Charles Augustus Lindbergh was born on February 4, 1902, in Detroit, Michigan. Lindbergh's lineage was extremely impressive. His father was a representative of the United States Congress. As a result of which Charles grew up in Little Falls, Minnesota.
At an age where most children play with conventional toys, young Charles was enthralled by planes. As he grew older he became interested in the way they functioned and were always a thing of curiosity for him.
The young Charles decided that he would fly a plane one day. He joined the University of Wisconsin in 1920. But after a point of time he could resist the allure of the blue sky no longer and quit engineering half way.
He realized that the best place to get access to planes for a sustained period of time would be the United States Army. After flying the army planes he flew a mail plane between St. Louis, Missouri, and Chicago, Illinois.
In 1927, a contest was held for anyone who could make a nonstop flight across the Atlantic Ocean. The prize was the princely sum of $25000. Lindbergh made the journey from New York to Paris in thirty three hours and thirty two minutes. It was the first time that it had ever been done. Charles Lindbergh's plane was called The Spirit of St. Louis.
Lindbergh was a superstar all over the world. He began touring different countries to share his incredible experience. In 1929, Charles Lindbergh married Anne Morrow, who was the daughter of the United States ambassador to Mexico. They had six children.
Tragedy struck the Lindbergh home when the eldest child, Charles Augustus Jr. was kidnapped. A manhunt was launched but the kidnappers murdered the toddler. The media went into frenzy during the event. An American hero was heartbroken, the Lindbergh's moved to the United Kingdom. In Britain, Lindbergh primarily worked as an inventor.
After these events, Lindbergh began working for various companies. The organizations that he worked for include the United Aircraft Corporation, Pratt & Whitney Aircraft and Pan American Airways. His most innovative work was done for Pan American when he was involved in the development of transoceanic clippers and the flying boats.
Working in an extremely structured environment did not enthuse Lindbergh for long. He began frequenting the military naval bases. The military wanted him to test their new Corsairs and P-38s. He took part in combat routines, even shooting down a Japanese plane in the process.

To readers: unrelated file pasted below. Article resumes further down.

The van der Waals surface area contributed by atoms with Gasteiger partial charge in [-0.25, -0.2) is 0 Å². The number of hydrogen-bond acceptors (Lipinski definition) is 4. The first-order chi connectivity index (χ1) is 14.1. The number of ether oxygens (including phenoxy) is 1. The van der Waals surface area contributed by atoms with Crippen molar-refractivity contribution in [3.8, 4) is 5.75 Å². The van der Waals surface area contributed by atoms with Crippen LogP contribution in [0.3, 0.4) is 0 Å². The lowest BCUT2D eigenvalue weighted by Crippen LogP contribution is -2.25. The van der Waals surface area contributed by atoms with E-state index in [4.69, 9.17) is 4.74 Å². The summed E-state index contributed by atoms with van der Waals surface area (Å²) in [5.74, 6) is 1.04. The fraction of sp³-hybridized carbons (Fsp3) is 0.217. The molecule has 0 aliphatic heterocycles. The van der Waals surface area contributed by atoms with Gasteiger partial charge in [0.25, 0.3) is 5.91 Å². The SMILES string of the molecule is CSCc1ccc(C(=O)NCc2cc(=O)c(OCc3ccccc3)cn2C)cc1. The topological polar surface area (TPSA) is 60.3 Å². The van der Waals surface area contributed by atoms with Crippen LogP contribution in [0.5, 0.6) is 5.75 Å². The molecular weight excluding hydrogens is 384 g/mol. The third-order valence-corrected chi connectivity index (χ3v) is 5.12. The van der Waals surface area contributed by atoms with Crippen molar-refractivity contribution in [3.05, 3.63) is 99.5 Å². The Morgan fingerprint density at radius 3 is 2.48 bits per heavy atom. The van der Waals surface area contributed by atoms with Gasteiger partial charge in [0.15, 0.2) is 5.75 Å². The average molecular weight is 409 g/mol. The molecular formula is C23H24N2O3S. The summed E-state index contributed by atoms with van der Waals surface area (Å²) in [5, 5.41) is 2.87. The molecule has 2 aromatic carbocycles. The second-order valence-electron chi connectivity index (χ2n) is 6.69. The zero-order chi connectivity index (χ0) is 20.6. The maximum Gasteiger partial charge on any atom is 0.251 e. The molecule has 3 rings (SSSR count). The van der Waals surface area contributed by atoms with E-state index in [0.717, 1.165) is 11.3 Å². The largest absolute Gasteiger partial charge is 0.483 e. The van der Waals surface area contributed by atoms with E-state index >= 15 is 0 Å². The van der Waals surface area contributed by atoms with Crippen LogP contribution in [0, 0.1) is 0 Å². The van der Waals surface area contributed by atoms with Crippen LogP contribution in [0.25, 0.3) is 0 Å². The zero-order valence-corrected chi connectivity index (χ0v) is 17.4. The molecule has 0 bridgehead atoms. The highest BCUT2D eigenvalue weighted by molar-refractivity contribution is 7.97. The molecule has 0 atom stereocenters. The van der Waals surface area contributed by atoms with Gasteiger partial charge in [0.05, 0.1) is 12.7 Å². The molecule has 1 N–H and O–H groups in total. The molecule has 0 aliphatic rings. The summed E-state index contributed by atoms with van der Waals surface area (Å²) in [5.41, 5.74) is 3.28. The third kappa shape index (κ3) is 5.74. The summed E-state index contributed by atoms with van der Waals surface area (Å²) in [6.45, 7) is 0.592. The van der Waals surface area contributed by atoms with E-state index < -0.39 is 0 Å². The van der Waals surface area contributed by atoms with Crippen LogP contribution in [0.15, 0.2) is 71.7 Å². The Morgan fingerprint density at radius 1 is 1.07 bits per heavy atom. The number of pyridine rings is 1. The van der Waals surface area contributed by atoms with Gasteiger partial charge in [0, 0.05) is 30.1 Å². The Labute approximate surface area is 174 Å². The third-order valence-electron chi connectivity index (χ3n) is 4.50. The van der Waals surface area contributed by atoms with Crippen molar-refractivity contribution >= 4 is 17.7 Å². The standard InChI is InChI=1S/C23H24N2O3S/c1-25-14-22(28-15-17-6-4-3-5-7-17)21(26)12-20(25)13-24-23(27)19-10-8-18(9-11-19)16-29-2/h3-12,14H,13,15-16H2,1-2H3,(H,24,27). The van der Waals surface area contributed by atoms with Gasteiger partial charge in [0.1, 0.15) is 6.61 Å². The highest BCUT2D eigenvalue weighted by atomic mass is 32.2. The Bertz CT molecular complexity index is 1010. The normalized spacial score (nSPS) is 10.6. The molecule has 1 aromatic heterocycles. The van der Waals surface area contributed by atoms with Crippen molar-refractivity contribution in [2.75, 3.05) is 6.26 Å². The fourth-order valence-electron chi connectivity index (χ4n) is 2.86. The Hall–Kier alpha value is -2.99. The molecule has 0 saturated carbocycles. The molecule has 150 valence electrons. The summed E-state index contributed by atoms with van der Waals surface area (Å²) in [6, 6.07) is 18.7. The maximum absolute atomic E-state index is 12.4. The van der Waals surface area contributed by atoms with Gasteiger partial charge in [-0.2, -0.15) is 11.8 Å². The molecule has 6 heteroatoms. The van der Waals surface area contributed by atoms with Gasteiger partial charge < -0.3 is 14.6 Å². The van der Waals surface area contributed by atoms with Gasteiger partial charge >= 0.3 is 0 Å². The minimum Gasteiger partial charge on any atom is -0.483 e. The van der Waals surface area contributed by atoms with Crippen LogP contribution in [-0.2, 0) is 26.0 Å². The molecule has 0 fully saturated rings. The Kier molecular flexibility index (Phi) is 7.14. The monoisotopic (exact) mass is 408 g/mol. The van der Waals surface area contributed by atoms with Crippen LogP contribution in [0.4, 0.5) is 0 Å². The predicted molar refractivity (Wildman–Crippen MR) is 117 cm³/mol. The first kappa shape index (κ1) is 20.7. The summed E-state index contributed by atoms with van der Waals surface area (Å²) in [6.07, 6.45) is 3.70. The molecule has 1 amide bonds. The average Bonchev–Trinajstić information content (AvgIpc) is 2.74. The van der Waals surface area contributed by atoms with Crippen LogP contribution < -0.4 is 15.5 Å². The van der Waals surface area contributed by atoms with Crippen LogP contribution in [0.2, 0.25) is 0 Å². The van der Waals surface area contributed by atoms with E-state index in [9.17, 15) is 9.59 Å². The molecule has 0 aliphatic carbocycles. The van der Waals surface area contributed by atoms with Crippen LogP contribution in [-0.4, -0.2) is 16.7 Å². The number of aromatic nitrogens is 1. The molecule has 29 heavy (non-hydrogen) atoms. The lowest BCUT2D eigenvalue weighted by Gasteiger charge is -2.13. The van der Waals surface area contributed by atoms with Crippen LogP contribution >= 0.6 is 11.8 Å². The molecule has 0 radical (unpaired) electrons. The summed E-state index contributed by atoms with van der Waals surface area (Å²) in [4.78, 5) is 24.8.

Charles Lindbergh was involved in training the new pilots and guiding the older ones. Sometimes challenged to an air duel, more often than not it was obvious that he was a class apart. Lindbergh rewrote the rules of low-altitude combat.
In spite of his military leanings he was a public opponent of the war. This attitude ensured that he was denied an Army commission. He was recruited by none other than Henry Ford, ironically to build war planes.
In 1954, he added another feather to his cap when he won the Pulitzer Prize for his book, The Spirit of St. Louis, that recounted his flight across the Atlantic. Eisenhower made him Brigadier General that year. He worked for the creation of the Congressional Office of Technological Assessment.
Lindbergh took up the social cause of the survival of the Tasaday tribe. He made a compilation of his essays that addressed the cost-benefit of modern technology. Lindberg pioneered the concept of preserving fuel while flying and the charting of polar air routes. The rules governing the air travel between continents today were written by Charles Lindbergh.
Anne Morrow later wrote a book called 'Gift from the Sea'. It was a description of life on the seashore. But her thoughts about the race between man and machine were perceived by Charles Lindbergh as criticism of his entire life's work.
In 1957 he went on to have an affair with a German hat maker called Brigitte Hesshaimer. She was twenty four years younger than him. The affair lasted till Lindbergh died. They had three children together.
Lindbergh died of cancer on August 26, 1974 on the Hawaiian island of Maui. The inscription on his tombstone quotes Psalms 139:9 "If I take the wings of the morning, and dwell in the uttermost parts of the sea."